You Are Getting Veeeeeery Sleeeeepy: An Introduction To Hypnotherapy

Today, we use the term hypnosis to refer to the process by which an individual is placed under a sleep-like trance, where they experience altered memory, perception, and voluntary control...

The term, “Hypnosis” originates from Greek god of sleep, Hypnos (Bause, 2013). Today, we use the term hypnosis to refer to the process by which an individual is placed under a sleep-like trance, where they experience altered memory, perception, and voluntary control (Kihlstrom, 2012). For many years, anecdotal evidence has led to mass fascination in the topic! With the advents of modern neuroscientific research, we know much more about the effects of hypnosis on the brain. Let’s break it down!

Neuroimaging studies have found several differences in brain activity among individuals known to be “susceptible to hypnosis,” while in a hypnotic state. Specifically, they found altered activity in several regions of the brain, known as the Default Mode Network (an area of the brain that becomes active when you are not focussing on external stimuli) (Dumont, Martin, & Broer, 2012). 

In terms of therapeutic effects, there is not a general consensus among the research community. This is due in part, to the variability in “susceptibility to hypnosis” skewing data dramatically. That said, the current literature on hypnotherapy, has highlighted its ability to provide pain relief and anxiety reduction (Fox et al., 2016; Thompson et al., 2019; Kihlstrom, 2013).

Realistically, we need more research and better research design to truly parse out the therapeutic effects of hypnosis. The brain is a powerful thing and our current methods of research are not able to fully separate the effects of hypnosis from the effects of placebo. While we may not understand hypnosis in its entirety, that does not diminish the therapeutic effect individuals have experienced from it. The brain is a powerful thing and healing is healing!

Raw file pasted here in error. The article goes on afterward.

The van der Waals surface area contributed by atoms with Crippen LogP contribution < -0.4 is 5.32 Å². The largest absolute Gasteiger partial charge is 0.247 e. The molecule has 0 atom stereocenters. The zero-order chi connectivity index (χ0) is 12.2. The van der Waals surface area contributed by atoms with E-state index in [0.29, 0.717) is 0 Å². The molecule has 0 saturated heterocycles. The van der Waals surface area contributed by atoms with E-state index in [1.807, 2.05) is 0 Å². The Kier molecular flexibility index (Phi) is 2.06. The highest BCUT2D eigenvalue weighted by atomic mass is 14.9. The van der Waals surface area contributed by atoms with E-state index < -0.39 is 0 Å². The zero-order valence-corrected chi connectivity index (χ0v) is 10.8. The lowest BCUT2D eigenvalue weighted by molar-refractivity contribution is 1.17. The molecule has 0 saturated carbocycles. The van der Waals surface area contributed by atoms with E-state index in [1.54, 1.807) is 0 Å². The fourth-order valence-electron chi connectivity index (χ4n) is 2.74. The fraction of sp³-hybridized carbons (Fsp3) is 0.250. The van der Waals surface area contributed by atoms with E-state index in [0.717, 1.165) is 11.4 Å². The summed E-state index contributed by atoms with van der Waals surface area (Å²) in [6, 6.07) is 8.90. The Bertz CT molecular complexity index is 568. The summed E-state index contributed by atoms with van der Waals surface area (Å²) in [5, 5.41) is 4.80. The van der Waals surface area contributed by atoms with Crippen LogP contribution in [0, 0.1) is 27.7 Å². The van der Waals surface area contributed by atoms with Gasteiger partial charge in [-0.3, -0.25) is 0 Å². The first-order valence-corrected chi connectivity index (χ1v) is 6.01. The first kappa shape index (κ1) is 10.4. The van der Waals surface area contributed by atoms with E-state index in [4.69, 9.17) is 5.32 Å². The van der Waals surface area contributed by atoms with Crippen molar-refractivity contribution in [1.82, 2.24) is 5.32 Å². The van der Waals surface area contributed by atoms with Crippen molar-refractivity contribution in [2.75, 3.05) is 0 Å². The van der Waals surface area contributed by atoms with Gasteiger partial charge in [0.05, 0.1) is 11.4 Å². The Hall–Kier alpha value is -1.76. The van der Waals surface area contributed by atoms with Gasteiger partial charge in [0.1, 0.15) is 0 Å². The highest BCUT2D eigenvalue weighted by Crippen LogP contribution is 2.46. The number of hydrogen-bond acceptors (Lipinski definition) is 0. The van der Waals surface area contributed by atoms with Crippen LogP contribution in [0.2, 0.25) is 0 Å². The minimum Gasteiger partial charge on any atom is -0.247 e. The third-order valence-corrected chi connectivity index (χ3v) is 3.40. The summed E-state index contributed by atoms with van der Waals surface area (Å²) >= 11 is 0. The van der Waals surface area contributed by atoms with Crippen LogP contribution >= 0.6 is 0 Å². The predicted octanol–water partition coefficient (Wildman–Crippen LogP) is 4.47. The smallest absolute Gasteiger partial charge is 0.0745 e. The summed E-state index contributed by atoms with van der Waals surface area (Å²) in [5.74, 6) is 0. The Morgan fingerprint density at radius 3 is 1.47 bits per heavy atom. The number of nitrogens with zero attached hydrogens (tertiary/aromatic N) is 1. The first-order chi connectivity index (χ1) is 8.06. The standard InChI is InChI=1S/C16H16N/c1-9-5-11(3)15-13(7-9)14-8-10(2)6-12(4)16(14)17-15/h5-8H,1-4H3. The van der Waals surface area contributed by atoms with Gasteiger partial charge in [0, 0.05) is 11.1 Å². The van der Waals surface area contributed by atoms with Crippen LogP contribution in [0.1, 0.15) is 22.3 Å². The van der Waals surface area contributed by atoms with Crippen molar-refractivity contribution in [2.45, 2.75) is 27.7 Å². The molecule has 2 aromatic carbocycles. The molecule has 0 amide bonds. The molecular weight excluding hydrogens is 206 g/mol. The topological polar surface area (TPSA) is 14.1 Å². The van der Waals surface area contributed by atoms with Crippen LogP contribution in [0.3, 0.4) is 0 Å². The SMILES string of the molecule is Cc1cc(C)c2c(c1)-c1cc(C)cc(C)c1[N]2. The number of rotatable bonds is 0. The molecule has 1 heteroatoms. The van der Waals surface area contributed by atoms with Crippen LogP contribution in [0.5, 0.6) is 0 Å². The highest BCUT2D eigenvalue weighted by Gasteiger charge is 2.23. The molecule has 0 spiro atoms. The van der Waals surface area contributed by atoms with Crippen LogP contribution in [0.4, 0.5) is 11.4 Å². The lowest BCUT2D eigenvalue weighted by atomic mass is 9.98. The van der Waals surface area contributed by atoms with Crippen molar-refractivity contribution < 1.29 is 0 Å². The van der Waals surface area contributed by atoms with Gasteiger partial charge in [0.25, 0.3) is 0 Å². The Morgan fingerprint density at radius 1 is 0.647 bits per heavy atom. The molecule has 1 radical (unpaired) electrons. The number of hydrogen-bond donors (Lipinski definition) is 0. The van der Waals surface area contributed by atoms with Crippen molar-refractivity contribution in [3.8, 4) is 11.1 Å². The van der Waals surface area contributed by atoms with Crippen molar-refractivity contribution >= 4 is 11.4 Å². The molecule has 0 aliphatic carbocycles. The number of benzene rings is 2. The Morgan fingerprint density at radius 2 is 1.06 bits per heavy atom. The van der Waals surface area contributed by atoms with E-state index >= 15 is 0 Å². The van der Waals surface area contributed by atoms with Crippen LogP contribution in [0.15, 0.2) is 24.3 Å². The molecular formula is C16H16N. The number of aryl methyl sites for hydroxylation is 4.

Sources:

  • Bause, G. (2013). Hypnos, God of Sleep. (2013). Anesthesiology, 119(2), 255–255. https://doi.org/10.1097/aln.0b013e3182a37c2f
  • Dumont, L., Martin, C., Bsc, & Broer, I. (2012). Functional Neuroimaging Studies of Hypnosis and Meditation: A Comparative Perspective. Retrieved February 15, 2021, from ResearchGate website: https://www.researchgate.net/publication/260346438
  • Fox, K. C. R., Kang, Y., Lifshitz, M., & Christoff, K. (2016). Increasing cognitive-emotional flexibility with meditation and hypnosis: The cognitive neuroscience of de-automatization. In A. Raz & M. Lifshitz (Eds.), Hypnosis and meditation: Towards an integrative science of conscious planes (p. 191–219). Oxford University Press.
  • Kihlstrom, J. F. (2013). Neuro-hypnotism: Prospects for hypnosis and neuroscience. Cortex, 49(2), 365–374. https://doi.org/10.1016/j.cortex.2012.05.016
  • Thompson, T., Terhune, D. B., Oram, C., Sharangparni, J., Rouf, R., Solmi, M., … Stubbs, B. (2019). The effectiveness of hypnosis for pain relief: A systematic review and meta-analysis of 85 controlled experimental trials. Neuroscience & Biobehavioral Reviews, 99, 298–310. https://doi.org/10.1016/j.neubiorev.2019.02.013
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Kunal Nayyar

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